The "21" Club Jack & Charlie's Silk B&W Checkerboard Jockey Scarf XXI (New In Envelope) (SOLD)

Sz: 30"Sq

All Silk by Ray Strauss

Provenance: Acquired directly from The Jack Kreindler Estate

The first version of the "21" Club opened in Greenwich Village in 1922, run by cousins Jack Kriendler and Charlie Berns. It was originally a small speakeasy known as the Red Head. In 1925 the location was moved to a basement on Washington Place and its name was changed to Frontón. The following year it moved uptown to 42 West 49th Street, changed its name to the Puncheon Club, and became much more exclusive.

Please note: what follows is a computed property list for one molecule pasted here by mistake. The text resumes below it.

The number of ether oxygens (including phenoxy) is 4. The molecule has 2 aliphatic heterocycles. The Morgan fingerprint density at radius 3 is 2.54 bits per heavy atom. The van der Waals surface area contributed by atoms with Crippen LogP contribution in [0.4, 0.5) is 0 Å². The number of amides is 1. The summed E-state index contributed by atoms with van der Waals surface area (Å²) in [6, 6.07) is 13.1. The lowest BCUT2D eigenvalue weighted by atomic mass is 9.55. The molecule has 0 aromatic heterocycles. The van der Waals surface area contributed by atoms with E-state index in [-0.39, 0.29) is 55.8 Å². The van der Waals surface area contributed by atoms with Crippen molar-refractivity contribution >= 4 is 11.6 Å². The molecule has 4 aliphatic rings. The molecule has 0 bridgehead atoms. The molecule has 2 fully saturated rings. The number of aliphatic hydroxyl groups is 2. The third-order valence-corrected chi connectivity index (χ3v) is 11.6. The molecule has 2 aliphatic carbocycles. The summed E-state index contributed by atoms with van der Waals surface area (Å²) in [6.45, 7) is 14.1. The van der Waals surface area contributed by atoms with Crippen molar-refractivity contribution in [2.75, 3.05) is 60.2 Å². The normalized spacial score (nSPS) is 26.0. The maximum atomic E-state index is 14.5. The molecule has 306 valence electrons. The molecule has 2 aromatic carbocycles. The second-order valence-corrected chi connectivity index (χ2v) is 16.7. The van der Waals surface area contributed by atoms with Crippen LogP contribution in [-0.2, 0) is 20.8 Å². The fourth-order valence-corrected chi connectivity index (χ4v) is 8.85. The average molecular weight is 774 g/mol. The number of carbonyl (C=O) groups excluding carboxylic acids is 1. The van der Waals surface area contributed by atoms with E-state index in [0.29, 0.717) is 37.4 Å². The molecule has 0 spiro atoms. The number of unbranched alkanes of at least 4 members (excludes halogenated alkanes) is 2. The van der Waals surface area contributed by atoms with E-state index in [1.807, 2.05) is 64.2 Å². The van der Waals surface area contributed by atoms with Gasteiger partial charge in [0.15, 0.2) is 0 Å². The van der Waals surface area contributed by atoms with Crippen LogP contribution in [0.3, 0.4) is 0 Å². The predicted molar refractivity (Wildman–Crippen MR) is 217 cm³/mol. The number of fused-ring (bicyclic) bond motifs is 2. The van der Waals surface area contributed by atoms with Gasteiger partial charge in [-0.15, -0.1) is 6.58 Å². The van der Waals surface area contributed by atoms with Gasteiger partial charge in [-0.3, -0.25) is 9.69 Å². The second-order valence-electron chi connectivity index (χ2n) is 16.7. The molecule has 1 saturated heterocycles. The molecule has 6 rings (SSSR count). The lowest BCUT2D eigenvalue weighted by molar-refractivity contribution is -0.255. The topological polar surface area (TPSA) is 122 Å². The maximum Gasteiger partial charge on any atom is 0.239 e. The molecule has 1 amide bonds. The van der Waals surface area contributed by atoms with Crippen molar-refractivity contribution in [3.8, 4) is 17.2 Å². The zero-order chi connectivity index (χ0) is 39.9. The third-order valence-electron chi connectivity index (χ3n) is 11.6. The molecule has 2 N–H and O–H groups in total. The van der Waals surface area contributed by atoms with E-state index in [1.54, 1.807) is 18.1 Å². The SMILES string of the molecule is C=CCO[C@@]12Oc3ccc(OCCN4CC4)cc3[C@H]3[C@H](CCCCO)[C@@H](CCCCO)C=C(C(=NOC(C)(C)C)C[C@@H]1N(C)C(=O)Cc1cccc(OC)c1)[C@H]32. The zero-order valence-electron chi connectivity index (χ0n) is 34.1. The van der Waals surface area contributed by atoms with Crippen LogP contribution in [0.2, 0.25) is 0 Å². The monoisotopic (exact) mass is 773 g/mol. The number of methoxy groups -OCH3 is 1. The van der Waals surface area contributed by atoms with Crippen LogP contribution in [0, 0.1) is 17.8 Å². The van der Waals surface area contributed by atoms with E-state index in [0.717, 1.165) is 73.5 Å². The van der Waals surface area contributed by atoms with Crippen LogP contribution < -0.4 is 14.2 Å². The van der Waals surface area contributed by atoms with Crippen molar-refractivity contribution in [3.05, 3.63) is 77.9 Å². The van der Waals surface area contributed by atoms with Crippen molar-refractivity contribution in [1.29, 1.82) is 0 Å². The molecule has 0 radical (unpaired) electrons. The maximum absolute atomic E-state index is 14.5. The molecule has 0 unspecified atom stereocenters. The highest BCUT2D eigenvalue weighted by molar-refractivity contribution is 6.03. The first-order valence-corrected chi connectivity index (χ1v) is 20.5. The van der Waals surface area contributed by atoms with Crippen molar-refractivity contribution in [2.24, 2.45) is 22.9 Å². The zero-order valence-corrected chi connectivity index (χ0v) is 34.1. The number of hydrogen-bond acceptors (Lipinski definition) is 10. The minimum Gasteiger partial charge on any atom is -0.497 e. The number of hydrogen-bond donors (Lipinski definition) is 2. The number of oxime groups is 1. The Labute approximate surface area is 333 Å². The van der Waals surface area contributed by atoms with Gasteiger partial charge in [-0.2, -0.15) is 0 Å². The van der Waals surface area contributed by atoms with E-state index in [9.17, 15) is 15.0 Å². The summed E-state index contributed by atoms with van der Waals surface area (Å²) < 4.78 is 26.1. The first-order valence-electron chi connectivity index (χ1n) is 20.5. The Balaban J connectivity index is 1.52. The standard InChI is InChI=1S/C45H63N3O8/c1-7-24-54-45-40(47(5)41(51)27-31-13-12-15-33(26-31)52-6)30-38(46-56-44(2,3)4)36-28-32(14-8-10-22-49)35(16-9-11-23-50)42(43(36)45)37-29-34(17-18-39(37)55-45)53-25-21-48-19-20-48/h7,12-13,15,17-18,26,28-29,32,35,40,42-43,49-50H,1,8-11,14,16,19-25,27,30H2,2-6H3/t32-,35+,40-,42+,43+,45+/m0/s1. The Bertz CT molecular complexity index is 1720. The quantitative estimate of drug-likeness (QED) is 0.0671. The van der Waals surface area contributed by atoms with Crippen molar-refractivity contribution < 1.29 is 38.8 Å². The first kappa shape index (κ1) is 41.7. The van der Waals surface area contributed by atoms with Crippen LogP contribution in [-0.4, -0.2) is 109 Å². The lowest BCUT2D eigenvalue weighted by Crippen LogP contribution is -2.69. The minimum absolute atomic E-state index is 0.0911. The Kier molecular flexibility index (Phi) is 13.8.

In late 1929, to make way for the construction of Rockefeller Center, the club moved to 21 West 52nd Street and changed its name to Jack and Charlie's "21". It opened at that location on January 1, 1930, when it was estimated there were 32,000 speakeasies in New York City. Although raided by police on many occasions during Prohibition, the premises staff had methods to protect the club from the authorities. As soon as a raid began, a system of levers was used to tip the shelves of the bar, sweeping the liquor bottles through a chute and into the city's sewers. The bar also included a secret wine cellar, which was accessed through a hidden door in a brick wall which opened into the basement of the building next door (number 19). Though still used as a wine cellar after Prohibition, part of the vault has been remodeled to allow a party of up to 20 guests to dine in private. The club also stored the private wine collections of John F. Kennedy; Richard Nixon; Gerald Ford; Joan Crawford; Elizabeth Taylor; Hugh Carey; Ernest Hemingway; the Nordstrom sisters; Frank Sinatra; Al Jolson; Gloria Vanderbilt; Sophia Loren; Mae West; Aristotle Onassis; Gene Kelly; Gloria Swanson; Judy Garland; Sammy Davis, Jr.; and Marilyn Monroe. The bar is mentioned several times in David Niven's memoirs, Bring on the Empty Horses; he was given a job by J+C selling liquor following the end of prohibition, and went there with director John Huston on their return from the war.